Thursday, July 07, 2005

London suffers a major terrorist attack!: Updates July 8th

Our hearts and prayers go out from all over the world to the people of London on this day of tragedy and fear. Stand tall and stick together over there in the U.K., all races and nationalities and religions. You have been here before and you have survived by working and sticking together. Don't let terror win in the U.K. or anywhere else on the planet. Don't allow the attackers to divide your great nation. Work together to help bring an end to these attacks on innocent civilians.

BBC News: London rocked by terror attacks
CNN News: London rocked by bombs
Google News: London terrorist attacks
Google News: G8 Summit news updates
G8 Gleneagles 2005 official website
G8 & African leaders July 8th live press statement from Gleneagles

Updates July 8th:
After watching the news yesterday and today about the terrorist attacks on the people of London I saw that the various TV news networks were showing the same video footage over and over and over (pooled video images). I read today at eWeek an article by Libe Goad describing how digital photography fans are using the online photo-sharing service Flickr to pool their images of the aftermath of the London bombings and the worldwide outpouring of human emotion. You can read the article "Flickr Pics Capture London Terror" here and view the more than 630 photographs from the Flickr 7/7 Community Pool here. I'm one of the very fortunate people that has friends in London who have been able to escape death and injury in yesterday's attacks. I am very thankfull that some at least were able to notify me ASAP that they were O.K., excluding their shock and grief.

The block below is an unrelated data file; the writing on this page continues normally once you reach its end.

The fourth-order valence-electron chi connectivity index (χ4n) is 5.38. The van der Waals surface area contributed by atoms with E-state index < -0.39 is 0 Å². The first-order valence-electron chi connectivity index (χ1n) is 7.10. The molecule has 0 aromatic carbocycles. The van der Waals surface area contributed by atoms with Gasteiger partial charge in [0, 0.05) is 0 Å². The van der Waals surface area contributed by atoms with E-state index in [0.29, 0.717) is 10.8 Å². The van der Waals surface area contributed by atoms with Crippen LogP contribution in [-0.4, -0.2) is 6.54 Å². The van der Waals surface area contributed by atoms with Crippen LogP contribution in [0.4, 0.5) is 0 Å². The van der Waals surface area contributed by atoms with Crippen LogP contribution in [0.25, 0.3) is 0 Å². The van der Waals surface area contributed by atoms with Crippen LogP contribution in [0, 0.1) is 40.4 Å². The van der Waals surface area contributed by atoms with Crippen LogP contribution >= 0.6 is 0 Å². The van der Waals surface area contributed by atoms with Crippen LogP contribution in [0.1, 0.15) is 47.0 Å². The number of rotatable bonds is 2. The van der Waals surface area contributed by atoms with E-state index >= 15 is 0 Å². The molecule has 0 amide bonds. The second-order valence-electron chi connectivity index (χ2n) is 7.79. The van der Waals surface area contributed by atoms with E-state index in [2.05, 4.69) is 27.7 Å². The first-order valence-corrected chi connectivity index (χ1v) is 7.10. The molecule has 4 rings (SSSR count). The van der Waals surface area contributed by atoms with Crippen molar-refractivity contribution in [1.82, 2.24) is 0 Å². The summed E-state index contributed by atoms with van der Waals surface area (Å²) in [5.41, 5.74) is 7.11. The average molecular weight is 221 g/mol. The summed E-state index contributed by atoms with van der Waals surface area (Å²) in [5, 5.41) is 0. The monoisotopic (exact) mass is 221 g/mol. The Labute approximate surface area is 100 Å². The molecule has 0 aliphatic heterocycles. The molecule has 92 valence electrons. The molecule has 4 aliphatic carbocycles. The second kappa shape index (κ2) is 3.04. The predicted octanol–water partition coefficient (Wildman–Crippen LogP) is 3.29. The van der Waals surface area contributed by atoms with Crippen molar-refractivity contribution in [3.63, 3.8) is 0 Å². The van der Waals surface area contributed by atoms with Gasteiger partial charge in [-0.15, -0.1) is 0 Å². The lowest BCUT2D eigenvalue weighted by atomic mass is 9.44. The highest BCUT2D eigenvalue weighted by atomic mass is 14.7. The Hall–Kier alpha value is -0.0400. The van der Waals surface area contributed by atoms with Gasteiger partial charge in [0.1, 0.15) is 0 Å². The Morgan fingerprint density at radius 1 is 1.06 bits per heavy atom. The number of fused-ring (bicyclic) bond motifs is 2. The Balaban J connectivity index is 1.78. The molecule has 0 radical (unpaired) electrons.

In addition to the eWeek article update I have also added new links to the official G8 Summit 2005 Gleneagles website and a link to today's (streaming video) press conference by U.K. Prime Minister Tony Blair and AU President Olusegun Obasanjo (President of Nigeria). It would seem from P.M. Blair's and President Obasanjo's statements today re: the G8 Summit 2005 Communique that we (who have been raising lot's of heck) have at least some of what we have asked for and demanded re: increased financial assistance and debt relief for Africa. Now it is everybody's job who cares and can contribute something (other than hot air) to make sure that these guys stick to their promises and that we do our part together with the people of Africa to make it work over the next few decades. I know that this isn't the best English grammar I could use to express myself, but I think that you my readers get the idea. Right?

I also found some very good information that may help explain in generally understandable language the complex issues of aid and development and economic justice for Africa. I'm gonna read it over the next few days, attempt to understand it myself, then post about it ASAP together with some other news and views about Africa that's been on my mind.

Lastly, I greet and thank all the new visitors to Jewels in the Jungle and a special Thanks for your great comments and kind encouragement.